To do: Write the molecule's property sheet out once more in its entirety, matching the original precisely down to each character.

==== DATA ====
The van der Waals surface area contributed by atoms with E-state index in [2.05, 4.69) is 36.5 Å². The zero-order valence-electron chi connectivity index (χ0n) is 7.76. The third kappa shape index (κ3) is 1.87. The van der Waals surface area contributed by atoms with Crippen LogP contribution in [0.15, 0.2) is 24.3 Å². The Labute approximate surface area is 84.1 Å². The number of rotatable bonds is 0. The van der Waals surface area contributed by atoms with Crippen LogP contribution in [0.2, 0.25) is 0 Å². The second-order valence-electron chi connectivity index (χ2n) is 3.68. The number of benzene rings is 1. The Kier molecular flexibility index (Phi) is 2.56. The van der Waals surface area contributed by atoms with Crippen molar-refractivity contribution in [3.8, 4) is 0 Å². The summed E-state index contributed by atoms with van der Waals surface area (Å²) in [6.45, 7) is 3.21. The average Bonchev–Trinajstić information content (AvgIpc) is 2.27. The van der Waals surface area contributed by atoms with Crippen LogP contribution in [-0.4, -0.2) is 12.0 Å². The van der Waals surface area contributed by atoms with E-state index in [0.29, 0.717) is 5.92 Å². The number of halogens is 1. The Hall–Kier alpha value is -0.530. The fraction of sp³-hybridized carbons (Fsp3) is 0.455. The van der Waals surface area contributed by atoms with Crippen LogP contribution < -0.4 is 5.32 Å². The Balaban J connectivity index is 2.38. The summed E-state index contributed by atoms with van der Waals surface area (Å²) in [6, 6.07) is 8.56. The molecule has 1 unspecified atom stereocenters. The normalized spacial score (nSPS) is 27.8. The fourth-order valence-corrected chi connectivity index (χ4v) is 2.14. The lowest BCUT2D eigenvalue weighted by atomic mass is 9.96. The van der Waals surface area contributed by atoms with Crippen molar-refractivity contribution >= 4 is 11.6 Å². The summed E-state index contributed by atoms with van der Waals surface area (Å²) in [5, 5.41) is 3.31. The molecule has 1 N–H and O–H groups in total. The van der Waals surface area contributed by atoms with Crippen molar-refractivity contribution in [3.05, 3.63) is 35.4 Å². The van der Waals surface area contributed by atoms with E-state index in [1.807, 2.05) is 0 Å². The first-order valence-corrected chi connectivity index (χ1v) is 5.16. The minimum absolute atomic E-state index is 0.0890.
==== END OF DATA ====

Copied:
The van der Waals surface area contributed by atoms with E-state index in [2.05, 4.69) is 36.5 Å². The zero-order valence-electron chi connectivity index (χ0n) is 7.76. The third kappa shape index (κ3) is 1.87. The van der Waals surface area contributed by atoms with Crippen LogP contribution in [0.15, 0.2) is 24.3 Å². The Labute approximate surface area is 84.1 Å². The number of rotatable bonds is 0. The van der Waals surface area contributed by atoms with Crippen LogP contribution in [0.2, 0.25) is 0 Å². The second-order valence-electron chi connectivity index (χ2n) is 3.68. The number of benzene rings is 1. The Kier molecular flexibility index (Phi) is 2.56. The van der Waals surface area contributed by atoms with Crippen molar-refractivity contribution in [3.8, 4) is 0 Å². The summed E-state index contributed by atoms with van der Waals surface area (Å²) in [6.45, 7) is 3.21. The average Bonchev–Trinajstić information content (AvgIpc) is 2.27. The van der Waals surface area contributed by atoms with Crippen LogP contribution in [-0.4, -0.2) is 12.0 Å². The van der Waals surface area contributed by atoms with E-state index in [0.29, 0.717) is 5.92 Å². The number of halogens is 1. The Hall–Kier alpha value is -0.530. The fraction of sp³-hybridized carbons (Fsp3) is 0.455. The van der Waals surface area contributed by atoms with Crippen LogP contribution < -0.4 is 5.32 Å². The Balaban J connectivity index is 2.38. The summed E-state index contributed by atoms with van der Waals surface area (Å²) in [6, 6.07) is 8.56. The molecule has 1 unspecified atom stereocenters. The normalized spacial score (nSPS) is 27.8. The fourth-order valence-corrected chi connectivity index (χ4v) is 2.14. The lowest BCUT2D eigenvalue weighted by atomic mass is 9.96. The van der Waals surface area contributed by atoms with Crippen molar-refractivity contribution >= 4 is 11.6 Å². The summed E-state index contributed by atoms with van der Waals surface area (Å²) in [5, 5.41) is 3.31. The molecule has 1 N–H and O–H groups in total. The van der Waals surface area contributed by atoms with Crippen molar-refractivity contribution in [3.05, 3.63) is 35.4 Å². The van der Waals surface area contributed by atoms with E-state index in [1.807, 2.05) is 0 Å². The first-order valence-corrected chi connectivity index (χ1v) is 5.16. The minimum absolute atomic E-state index is 0.0890.